The Australian music business is a very absorbing topic. There are way too many good bands to follow and an impossible number of gigs to watch. 24 hours in a day and 365 days in a year are not nearly enough to stay on top of everything. It goes both for normal circumstances (live gigs happening in real venues) and non-standard years like 2020.
If you ever asked me which Australian music event I regret never having attended when things were “normal”, though, it wouldn’t be a single show, national tour or recurring festival. It would be BIGSOUND. Because it combines everything that’s best in Aussie music.
PART 56 OF “AM I EVER GONNA SEE YOUR FACE AGAIN?” A RANDOM COLLECTION OF UNKNOWINGLY OBVIOUS FACTS ABOUT THE AUSTRALIAN MUSIC SCENE
“Be a part of the future of music” is the event’s slogan. A pretty accurate one, I might add. An industry conference/festival, artist showcase platform, networking ground and upskilling zone, it’s one of the best ways to assess the present and gauge what’s coming in the music world Down Under.
BIGSOUND IS one of the most “comprehensive” industry events throughout the year in Oz. (Even the typography of its name suggests so.) It’s been solidifying its unquestionable reputation since 2006. And that’s not only my opinion – the event’s statistics from last year prove my point.
Held in Brisbane when circumstances are favourable, the event organisers have fully embraced 2020. The event is going 100% digital this time “to ensure equal access for an industry that has been devastated by the effects of COVID-19”.
The conference is produced by the good people from the local (Queensland) music industry development association, called QMusic, with the help of dedicated volunteers. It’s free and open to both Australians and overseas visitors. So there’s no excuse not to check it out this year, really.
BIGSOUND has the blessing of not only the Queensland Government but also the national one. Apart from Australia Council for the Arts, you’ll find Spotify (live-streaming), Green Music Australia (environment), Oztix (ticketing), APRA AMCOS (licensing), JMC Academy (education), The Music (media), Levi’s (fashion) and Twitter (social media) amongst its partners. Pretty impressive, right?
Similarly, the list of guests (performers and speakers) who have taken part in BIGSOUND over the years is so long that it would take you a good couple of hours to even scan it. Everybody who is anybody in the music biz Down Under (or aspires to that claim) has either performed at BIGSOUND, attended it as a delegate, worked on organising it or has been on the speaker panel.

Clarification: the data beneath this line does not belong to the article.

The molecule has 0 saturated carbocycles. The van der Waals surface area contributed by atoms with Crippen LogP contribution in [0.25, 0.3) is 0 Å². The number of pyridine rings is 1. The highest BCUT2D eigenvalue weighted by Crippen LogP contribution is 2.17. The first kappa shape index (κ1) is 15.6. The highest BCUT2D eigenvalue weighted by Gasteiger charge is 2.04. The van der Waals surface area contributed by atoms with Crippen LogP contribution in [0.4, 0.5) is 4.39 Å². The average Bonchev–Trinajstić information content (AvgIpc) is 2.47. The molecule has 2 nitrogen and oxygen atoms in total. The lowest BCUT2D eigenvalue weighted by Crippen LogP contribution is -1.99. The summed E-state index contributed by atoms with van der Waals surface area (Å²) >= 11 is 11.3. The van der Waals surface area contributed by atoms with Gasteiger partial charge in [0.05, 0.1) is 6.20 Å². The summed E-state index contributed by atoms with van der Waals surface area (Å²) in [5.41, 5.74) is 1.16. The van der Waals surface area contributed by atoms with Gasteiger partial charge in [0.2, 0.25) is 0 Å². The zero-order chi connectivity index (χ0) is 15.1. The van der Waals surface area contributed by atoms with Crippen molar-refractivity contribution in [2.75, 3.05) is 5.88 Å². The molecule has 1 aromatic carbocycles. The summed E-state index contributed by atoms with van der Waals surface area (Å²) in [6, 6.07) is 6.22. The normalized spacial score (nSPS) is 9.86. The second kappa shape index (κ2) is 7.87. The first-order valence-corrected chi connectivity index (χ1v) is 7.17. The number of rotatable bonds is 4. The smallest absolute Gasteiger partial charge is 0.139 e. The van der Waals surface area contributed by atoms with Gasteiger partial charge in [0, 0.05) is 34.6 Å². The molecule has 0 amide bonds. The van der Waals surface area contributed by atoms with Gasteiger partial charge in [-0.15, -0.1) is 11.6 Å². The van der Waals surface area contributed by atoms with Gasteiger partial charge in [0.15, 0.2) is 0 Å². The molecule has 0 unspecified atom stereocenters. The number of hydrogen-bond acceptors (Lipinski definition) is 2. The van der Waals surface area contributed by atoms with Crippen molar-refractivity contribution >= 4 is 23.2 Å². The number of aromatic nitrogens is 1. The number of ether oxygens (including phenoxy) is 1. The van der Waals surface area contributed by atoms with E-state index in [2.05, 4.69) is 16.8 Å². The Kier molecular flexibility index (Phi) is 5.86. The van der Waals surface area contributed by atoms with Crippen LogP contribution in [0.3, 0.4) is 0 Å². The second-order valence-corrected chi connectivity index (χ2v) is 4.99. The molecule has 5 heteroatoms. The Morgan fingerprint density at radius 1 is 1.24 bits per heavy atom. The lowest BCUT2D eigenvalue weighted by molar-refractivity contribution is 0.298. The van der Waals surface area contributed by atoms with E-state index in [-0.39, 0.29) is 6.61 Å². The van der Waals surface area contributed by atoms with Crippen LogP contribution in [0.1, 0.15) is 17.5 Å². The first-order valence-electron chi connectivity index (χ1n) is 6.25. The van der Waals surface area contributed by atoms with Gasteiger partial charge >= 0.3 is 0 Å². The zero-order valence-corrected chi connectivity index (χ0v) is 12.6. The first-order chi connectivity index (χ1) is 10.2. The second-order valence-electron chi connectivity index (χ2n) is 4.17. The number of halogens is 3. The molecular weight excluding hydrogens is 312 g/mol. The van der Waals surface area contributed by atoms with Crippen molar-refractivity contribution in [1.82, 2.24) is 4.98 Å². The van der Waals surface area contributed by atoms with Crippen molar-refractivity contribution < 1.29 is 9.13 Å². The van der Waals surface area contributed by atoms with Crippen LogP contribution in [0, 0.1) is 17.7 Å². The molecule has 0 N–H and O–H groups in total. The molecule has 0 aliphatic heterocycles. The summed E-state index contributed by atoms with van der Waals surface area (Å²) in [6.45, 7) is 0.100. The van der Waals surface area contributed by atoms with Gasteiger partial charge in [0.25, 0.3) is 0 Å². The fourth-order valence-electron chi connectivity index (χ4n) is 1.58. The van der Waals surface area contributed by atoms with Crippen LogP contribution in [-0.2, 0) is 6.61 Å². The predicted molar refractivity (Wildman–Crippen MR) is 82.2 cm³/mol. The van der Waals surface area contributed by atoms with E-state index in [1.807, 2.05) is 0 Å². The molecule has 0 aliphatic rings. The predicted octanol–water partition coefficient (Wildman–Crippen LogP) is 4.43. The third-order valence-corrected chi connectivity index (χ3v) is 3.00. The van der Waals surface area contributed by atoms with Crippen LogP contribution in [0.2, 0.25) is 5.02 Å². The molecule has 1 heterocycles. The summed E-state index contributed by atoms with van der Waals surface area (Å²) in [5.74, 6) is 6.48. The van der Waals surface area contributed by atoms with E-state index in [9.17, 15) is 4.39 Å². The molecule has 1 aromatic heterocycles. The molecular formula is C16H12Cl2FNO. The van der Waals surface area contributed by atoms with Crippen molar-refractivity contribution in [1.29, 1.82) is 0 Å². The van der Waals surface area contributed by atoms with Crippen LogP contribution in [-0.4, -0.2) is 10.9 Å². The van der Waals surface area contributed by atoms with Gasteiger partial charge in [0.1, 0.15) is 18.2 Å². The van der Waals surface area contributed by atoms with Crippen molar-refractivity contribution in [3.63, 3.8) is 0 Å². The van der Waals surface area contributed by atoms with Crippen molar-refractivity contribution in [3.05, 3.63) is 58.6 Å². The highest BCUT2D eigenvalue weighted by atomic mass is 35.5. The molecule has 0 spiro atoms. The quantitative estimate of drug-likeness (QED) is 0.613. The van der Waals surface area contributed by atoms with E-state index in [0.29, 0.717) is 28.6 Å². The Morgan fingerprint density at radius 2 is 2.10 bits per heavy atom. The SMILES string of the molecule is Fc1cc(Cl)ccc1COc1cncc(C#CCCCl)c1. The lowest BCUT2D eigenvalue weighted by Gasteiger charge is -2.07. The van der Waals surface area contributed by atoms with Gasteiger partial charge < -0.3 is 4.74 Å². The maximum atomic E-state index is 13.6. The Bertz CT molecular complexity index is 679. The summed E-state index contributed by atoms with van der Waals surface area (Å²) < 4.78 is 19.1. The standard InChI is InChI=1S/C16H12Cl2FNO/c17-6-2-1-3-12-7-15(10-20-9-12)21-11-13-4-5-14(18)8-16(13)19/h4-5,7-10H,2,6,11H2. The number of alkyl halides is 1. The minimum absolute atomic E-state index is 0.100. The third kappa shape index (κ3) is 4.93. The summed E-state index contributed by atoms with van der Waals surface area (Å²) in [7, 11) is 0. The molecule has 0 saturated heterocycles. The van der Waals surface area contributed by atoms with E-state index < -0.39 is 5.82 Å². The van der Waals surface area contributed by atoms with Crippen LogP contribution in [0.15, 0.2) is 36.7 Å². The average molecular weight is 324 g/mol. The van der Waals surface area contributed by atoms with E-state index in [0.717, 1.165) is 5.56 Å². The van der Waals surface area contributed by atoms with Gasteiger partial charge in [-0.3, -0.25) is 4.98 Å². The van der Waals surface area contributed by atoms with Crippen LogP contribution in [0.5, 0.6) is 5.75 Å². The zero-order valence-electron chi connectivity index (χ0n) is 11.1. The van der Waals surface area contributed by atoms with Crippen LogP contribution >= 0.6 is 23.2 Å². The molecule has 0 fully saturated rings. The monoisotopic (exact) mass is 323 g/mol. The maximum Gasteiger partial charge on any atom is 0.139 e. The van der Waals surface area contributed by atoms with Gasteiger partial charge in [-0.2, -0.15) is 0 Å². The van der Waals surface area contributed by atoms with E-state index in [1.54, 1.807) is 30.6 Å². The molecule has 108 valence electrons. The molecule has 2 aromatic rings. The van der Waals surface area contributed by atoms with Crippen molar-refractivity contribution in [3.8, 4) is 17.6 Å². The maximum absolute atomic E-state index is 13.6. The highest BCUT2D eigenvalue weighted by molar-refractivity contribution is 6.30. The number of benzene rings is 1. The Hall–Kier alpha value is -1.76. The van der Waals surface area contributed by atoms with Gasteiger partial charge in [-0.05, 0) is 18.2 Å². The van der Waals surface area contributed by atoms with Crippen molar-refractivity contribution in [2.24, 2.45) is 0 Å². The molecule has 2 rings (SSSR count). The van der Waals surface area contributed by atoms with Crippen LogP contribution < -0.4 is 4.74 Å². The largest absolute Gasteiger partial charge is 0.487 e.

This year the festival concentrates on themes that closely align with our changed reality and how it impacts making, delivering and experiencing music. Aside from the discussions on the future of the industry, mental health and professional development take up a large portion of all scheduled activities.
Indigenous artists receive their own space at BIGSOUND through the First Nations House. The international aspect of the conference is highlighted here – Indigenous Music West (a Canadian music body) is facilitating some activities here.
Undoubtedly, the big draw in 2020 is the American guitar virtuoso and activist Tom Morello, who surely doesn’t need an introduction. But there are a bunch of influential home-grown names on the speaker line-up, too. I’m stoked to see Regan Lethbridge from Lemon Tree Music (Tones and I’s and Tash Sultana’s management), Ollie Wards – the freshly appointed Director of Music for TikTok AU and NZ (formerly triple j), Kev Carmody – a highly respected Aboriginal artist or Ash King from Support Act (music industry-oriented mental health organisation) on that list.
To be honest, there are SO MANY good things happening this year that you need to become Hermione Granger to follow even a fraction of the conversations, often happening at the same time. That includes talks (there’s one with the Gold Coast singer Amy Shark), workshops (i.e. digital music marketing foundations presented by Australia’s own agency for entertainment marketing, Bolster) and showcases of the future industry juice (I reckon). Check out this year’s full schedule here.
Amongst all the generous offering, the most valuable part of the whole hype to me is the new talent zone, aka BIGSOUND 50. As usual, the “Festival Programmers have hand-selected the next crop of emerging Australian music talent” to shine “a global spotlight on the artists of tomorrow (…), to further expand audiences and connect them with potential business relationships”.
Not all artists in that mix are newcomers. But there are always a few emerging musicians out there whose names/monikers I’ve seen for the first time. And if they’ve been scouted by the BIGSOUND legends, then I’ll definitely spare them a minute 🙂 Hence, that playlist I shared above comes in handy.
And since we’re on the topic of “The BIGSOUND Chosen”, there’s a cool feature on the website called #BIGSOUNDstories. It offers trivia and news related to the event and the industry as a whole. From an article shared there (that originally appeared in Tone Deaf), I found out, for instance, that Alex Lahey, Flume and Violent Soho were some artists who “blew up after playing BIGSOUND Festival”. So you never know who you will discover at a showcase.
Let’s not forget that BIGSOUND is also a cool networking platform where you can connect with fellow music industry professionals through the delegate portal. Getting the foot in the door might have just become that much easier. You’re welcome 🙂
So enough talking, I’m off to “be a part of the future of music” in Australia. See you there!
(In case you’re in a completely different time zone, you can watch the past activities on demand on BIGSOUND’s platform.)
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